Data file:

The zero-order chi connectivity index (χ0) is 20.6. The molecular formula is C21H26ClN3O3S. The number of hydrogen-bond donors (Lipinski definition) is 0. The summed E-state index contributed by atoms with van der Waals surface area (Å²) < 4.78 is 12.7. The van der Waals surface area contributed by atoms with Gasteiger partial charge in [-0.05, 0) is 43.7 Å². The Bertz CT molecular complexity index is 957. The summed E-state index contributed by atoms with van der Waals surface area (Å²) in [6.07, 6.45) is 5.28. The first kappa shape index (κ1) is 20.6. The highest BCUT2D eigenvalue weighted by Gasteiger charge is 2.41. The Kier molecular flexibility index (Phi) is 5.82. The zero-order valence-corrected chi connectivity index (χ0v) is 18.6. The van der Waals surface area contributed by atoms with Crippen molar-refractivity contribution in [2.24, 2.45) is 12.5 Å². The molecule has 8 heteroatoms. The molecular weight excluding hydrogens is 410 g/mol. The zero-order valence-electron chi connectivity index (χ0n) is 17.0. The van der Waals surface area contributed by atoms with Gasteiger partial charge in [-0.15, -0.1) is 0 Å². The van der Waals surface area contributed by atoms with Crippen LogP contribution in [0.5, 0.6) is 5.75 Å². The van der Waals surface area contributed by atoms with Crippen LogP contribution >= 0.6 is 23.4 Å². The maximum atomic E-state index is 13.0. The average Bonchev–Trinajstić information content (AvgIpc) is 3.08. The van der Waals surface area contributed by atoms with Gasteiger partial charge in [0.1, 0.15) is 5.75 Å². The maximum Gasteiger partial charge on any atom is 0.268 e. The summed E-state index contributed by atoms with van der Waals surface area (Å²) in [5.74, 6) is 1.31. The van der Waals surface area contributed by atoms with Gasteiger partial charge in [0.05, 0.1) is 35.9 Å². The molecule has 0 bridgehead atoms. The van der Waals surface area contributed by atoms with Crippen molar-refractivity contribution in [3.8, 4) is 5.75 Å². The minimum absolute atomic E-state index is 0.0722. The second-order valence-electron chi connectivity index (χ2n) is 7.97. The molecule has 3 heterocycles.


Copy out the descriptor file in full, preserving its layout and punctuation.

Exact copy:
The zero-order chi connectivity index (χ0) is 20.6. The molecular formula is C21H26ClN3O3S. The number of hydrogen-bond donors (Lipinski definition) is 0. The summed E-state index contributed by atoms with van der Waals surface area (Å²) < 4.78 is 12.7. The van der Waals surface area contributed by atoms with Gasteiger partial charge in [-0.05, 0) is 43.7 Å². The Bertz CT molecular complexity index is 957. The summed E-state index contributed by atoms with van der Waals surface area (Å²) in [6.07, 6.45) is 5.28. The first kappa shape index (κ1) is 20.6. The highest BCUT2D eigenvalue weighted by Gasteiger charge is 2.41. The Kier molecular flexibility index (Phi) is 5.82. The zero-order valence-corrected chi connectivity index (χ0v) is 18.6. The van der Waals surface area contributed by atoms with Crippen molar-refractivity contribution in [2.24, 2.45) is 12.5 Å². The molecule has 8 heteroatoms. The molecular weight excluding hydrogens is 410 g/mol. The zero-order valence-electron chi connectivity index (χ0n) is 17.0. The van der Waals surface area contributed by atoms with Gasteiger partial charge in [-0.15, -0.1) is 0 Å². The van der Waals surface area contributed by atoms with Crippen LogP contribution in [0.5, 0.6) is 5.75 Å². The van der Waals surface area contributed by atoms with Crippen LogP contribution >= 0.6 is 23.4 Å². The maximum atomic E-state index is 13.0. The average Bonchev–Trinajstić information content (AvgIpc) is 3.08. The van der Waals surface area contributed by atoms with Gasteiger partial charge in [0.1, 0.15) is 5.75 Å². The maximum Gasteiger partial charge on any atom is 0.268 e. The summed E-state index contributed by atoms with van der Waals surface area (Å²) in [5.74, 6) is 1.31. The van der Waals surface area contributed by atoms with Gasteiger partial charge in [0.05, 0.1) is 35.9 Å². The molecule has 0 bridgehead atoms. The van der Waals surface area contributed by atoms with Crippen molar-refractivity contribution in [3.8, 4) is 5.75 Å². The minimum absolute atomic E-state index is 0.0722. The second-order valence-electron chi connectivity index (χ2n) is 7.97. The molecule has 3 heterocycles.